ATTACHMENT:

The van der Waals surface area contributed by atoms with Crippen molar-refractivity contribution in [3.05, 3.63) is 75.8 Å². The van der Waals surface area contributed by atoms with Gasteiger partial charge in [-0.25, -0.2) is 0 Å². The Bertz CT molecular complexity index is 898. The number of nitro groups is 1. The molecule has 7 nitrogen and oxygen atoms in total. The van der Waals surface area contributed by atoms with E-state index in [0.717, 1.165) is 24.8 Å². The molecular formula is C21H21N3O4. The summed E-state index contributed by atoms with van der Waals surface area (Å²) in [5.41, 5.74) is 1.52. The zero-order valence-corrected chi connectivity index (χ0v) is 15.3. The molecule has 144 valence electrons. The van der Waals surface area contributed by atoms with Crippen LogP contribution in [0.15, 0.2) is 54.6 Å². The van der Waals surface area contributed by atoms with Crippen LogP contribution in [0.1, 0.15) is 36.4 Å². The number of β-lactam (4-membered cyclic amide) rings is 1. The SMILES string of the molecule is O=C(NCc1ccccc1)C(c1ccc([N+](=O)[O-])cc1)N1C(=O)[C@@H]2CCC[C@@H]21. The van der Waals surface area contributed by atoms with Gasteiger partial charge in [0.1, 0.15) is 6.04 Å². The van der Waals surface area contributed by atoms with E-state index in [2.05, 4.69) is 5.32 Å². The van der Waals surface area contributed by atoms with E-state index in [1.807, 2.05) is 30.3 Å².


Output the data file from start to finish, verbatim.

The van der Waals surface area contributed by atoms with Crippen molar-refractivity contribution in [3.05, 3.63) is 75.8 Å². The van der Waals surface area contributed by atoms with Gasteiger partial charge in [-0.25, -0.2) is 0 Å². The Bertz CT molecular complexity index is 898. The number of nitro groups is 1. The molecule has 7 nitrogen and oxygen atoms in total. The van der Waals surface area contributed by atoms with E-state index in [0.717, 1.165) is 24.8 Å². The molecular formula is C21H21N3O4. The summed E-state index contributed by atoms with van der Waals surface area (Å²) in [5.41, 5.74) is 1.52. The zero-order valence-corrected chi connectivity index (χ0v) is 15.3. The molecule has 144 valence electrons. The van der Waals surface area contributed by atoms with Crippen LogP contribution in [0.15, 0.2) is 54.6 Å². The van der Waals surface area contributed by atoms with Crippen LogP contribution in [0.1, 0.15) is 36.4 Å². The number of β-lactam (4-membered cyclic amide) rings is 1. The SMILES string of the molecule is O=C(NCc1ccccc1)C(c1ccc([N+](=O)[O-])cc1)N1C(=O)[C@@H]2CCC[C@@H]21. The van der Waals surface area contributed by atoms with Gasteiger partial charge in [0.1, 0.15) is 6.04 Å². The van der Waals surface area contributed by atoms with E-state index in [2.05, 4.69) is 5.32 Å². The van der Waals surface area contributed by atoms with E-state index in [1.807, 2.05) is 30.3 Å².